I was talking to a friend of mine yesterday who was having a bad day. Not only was she in some physical pain, but there was some psychological upset going on, too. My heart went out to her, and before I knew it I was pouring out words that sounded a lot like advice. At the time I was unconscious of trying to fix a perceived problem, but when I thought about the interaction afterwords, I realised there was a point where I was projecting my ideas onto her.
I should have just stayed in my heart, an organ that fortunately doesn’t have lips to put words to opinions and solutions.
You could divide the world up in two parts if you like to see things in black and white.
There are the people who are fixers and those who come across as needing fixing.
Those of us who fall into the fixer category are good at looking for solutions for other people’s problems and offering our best advice. Solicited or unsolicited.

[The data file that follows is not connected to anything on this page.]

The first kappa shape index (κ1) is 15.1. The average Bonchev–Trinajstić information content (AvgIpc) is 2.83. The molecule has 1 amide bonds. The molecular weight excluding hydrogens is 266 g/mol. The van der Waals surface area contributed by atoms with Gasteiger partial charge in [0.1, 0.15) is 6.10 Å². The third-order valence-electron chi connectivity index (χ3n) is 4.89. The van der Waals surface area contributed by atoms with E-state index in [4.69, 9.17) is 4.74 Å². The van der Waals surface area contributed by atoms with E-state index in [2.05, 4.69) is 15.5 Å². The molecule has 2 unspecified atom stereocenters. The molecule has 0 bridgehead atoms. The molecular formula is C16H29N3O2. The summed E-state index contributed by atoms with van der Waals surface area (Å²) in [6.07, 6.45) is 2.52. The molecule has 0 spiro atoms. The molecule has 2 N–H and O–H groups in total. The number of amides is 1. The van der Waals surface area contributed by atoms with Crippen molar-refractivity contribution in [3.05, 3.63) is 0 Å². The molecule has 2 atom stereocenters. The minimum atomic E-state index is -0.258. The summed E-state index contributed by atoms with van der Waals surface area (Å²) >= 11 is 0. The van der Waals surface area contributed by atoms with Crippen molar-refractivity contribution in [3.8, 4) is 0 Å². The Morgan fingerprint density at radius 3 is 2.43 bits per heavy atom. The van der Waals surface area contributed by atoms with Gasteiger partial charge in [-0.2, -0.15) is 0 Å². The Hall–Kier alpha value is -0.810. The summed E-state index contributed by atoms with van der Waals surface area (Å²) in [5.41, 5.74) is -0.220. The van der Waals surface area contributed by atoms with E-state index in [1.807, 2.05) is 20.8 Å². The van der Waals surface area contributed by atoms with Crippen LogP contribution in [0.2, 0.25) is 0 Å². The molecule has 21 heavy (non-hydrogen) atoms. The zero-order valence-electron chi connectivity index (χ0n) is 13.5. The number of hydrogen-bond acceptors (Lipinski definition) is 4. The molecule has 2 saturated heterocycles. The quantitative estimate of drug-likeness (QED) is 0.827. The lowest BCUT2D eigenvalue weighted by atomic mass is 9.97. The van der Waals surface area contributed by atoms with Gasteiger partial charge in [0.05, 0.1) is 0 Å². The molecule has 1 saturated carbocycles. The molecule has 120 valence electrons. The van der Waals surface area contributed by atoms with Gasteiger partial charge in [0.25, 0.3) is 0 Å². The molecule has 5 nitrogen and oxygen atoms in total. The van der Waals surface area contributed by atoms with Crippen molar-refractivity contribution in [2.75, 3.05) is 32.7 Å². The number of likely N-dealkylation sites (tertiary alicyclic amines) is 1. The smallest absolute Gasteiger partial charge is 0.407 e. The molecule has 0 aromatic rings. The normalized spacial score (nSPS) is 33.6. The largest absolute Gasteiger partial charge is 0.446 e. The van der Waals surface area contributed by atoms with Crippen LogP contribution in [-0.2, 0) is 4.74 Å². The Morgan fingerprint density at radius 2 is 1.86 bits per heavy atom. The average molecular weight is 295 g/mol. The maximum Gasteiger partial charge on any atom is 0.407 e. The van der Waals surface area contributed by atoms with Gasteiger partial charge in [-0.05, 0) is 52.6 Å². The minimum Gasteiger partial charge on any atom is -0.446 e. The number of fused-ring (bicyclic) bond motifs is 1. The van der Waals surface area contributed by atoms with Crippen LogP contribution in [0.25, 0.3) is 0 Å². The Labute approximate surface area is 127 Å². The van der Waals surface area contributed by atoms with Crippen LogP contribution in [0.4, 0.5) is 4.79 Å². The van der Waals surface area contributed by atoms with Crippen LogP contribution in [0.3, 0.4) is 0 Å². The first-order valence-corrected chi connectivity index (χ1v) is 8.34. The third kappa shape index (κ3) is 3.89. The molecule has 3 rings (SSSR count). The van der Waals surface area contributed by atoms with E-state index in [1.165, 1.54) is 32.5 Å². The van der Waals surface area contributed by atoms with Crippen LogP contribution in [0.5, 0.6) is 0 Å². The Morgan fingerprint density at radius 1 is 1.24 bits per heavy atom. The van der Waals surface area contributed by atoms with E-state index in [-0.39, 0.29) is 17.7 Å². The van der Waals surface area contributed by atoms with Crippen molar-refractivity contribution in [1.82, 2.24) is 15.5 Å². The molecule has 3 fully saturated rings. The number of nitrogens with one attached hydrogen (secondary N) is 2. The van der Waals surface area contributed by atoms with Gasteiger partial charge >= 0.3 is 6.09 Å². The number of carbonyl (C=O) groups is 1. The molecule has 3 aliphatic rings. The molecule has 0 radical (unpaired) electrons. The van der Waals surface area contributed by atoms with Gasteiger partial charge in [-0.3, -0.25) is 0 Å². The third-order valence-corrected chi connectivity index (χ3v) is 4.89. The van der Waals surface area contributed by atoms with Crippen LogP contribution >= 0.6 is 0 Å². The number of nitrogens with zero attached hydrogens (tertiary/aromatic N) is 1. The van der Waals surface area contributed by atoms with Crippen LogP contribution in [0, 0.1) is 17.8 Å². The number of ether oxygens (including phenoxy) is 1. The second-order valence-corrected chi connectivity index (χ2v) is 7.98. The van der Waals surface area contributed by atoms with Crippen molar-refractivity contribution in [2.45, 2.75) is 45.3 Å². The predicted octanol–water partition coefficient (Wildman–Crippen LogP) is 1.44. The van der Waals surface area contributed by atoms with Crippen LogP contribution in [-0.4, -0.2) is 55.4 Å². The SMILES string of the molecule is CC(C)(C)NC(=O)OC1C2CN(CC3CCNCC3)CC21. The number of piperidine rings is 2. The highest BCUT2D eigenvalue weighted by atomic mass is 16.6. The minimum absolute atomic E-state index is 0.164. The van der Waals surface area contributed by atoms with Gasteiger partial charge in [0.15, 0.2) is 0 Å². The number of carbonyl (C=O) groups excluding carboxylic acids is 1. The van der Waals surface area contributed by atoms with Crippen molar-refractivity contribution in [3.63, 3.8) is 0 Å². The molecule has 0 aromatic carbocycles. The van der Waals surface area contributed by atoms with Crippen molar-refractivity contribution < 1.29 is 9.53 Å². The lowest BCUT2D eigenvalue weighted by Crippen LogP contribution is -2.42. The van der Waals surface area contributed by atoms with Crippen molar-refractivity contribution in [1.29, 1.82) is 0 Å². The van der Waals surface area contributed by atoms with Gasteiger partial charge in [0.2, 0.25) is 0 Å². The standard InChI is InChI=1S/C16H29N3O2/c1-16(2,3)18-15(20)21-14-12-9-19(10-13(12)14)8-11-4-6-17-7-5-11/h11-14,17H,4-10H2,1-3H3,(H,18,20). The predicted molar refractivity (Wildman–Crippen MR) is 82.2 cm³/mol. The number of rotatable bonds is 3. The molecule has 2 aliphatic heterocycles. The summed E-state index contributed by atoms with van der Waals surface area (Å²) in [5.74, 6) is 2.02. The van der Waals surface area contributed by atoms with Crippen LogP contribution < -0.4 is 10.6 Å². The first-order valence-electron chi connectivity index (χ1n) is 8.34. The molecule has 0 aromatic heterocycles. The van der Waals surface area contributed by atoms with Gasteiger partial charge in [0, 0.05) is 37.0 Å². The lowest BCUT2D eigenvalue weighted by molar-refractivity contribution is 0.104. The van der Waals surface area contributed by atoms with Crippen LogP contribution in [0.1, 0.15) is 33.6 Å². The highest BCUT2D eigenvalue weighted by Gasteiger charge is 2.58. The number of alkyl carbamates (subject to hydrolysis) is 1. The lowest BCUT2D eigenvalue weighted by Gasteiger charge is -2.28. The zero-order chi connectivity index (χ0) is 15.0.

Yoga teachers, even when they’re not officially qualified, often slip into counsellor mode. Students may perceive that the person up there teaching the class has some wisdom, gained perhaps by being disciplined and steeped in yoga philosophy. (In my case, I have grey hair (coloured) and wrinkles which perhaps enhance the wise woman persona.)
When I’m centred and in my heart, I know nothing but in a way that gives access to knowing just what is needed in the moment. This is one of the fruits of listening to and sensing the body when doing yoga practice. The practice has the potential to strengthen the skill of listening and giving a direct experience, rather than what you’ve been told or what you’ve read.
I think that if we take this listening skill into personal relationship, we won’t be as likely to filter the other person’s words through our experiences. We can be present to them and give them the gift of our listening, which is inherently healing.